The NCAA's five power conferences could soon comprise their own separate voting bloc.
According to Yahoo Sports' Pat Forde, the ACC, Big Ten, Big 12, Pac-12 and SEC "appear poised to get their way and their own voting bloc within the NCAA."
While it seems likely that the five power conferences will achieve their goal of securing their own coalition within the NCAA, the process could be lengthy.
According to Wake Forest president and Division I Board of Directors chair Nathan Hatch via Forde, individual conferences will have an opportunity to analyze and discuss recent research over the course of their annual spring meetings.
At that point, a potential proposal could be voted on. Hatch said that he and his colleagues hope to have the new division approved by this summer.
According to Forde, a recent poll of NCAA administrators revealed nearly 60 percent support for power conference independence.
NCAA president Mark Emmert discussed the change in attitude, per Forde:
It makes sense for the five big revenue conferences to have their own voice. A year ago that would have been a very difficult conversation. Now [member schools] are saying, 'Yeah, that makes sense.'...People have just become more comfortable with the ideas and concepts of it.'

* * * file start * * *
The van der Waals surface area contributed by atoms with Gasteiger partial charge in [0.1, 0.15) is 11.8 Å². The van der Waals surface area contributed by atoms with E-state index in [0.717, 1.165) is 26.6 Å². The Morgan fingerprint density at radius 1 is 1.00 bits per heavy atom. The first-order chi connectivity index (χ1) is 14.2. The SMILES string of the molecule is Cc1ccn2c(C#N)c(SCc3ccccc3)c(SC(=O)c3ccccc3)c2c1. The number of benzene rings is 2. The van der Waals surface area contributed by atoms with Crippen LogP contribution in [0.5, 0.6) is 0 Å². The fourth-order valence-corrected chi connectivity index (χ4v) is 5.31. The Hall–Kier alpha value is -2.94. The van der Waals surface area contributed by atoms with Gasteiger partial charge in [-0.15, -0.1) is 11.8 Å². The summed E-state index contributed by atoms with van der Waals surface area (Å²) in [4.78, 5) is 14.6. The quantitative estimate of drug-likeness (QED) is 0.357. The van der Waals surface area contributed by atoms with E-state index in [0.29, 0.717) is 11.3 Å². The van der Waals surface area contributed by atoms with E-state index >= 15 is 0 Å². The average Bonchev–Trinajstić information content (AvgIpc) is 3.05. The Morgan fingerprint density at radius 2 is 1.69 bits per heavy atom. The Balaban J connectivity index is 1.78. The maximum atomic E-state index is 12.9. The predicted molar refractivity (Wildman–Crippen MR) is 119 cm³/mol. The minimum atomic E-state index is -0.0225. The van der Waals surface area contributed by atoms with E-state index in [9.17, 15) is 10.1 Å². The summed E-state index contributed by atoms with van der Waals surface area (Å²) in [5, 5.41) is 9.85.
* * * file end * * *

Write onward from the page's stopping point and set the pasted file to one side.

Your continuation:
Forde also reported that increased compensation for college athletes is the "most publicized change" the new division of power conferences hope to make. Naturally, officials across the five power conferences have spent the past two years attempting to get legislation passed that would boost athlete compensation.
As Forde explains, the legislation would easily be passed if the top schools land their own voting bloc.
Research shows that it's likely not a question of if, but rather when, the power conferences will secure autonomy. There's still a lot to be determined in the coming months as officials prepare to put forth their proposal.
Although the specifics surrounding the potential changes that would come about remain unknown, there's no doubt that the creation of a power division within the NCAA would have a significant impact moving forward.
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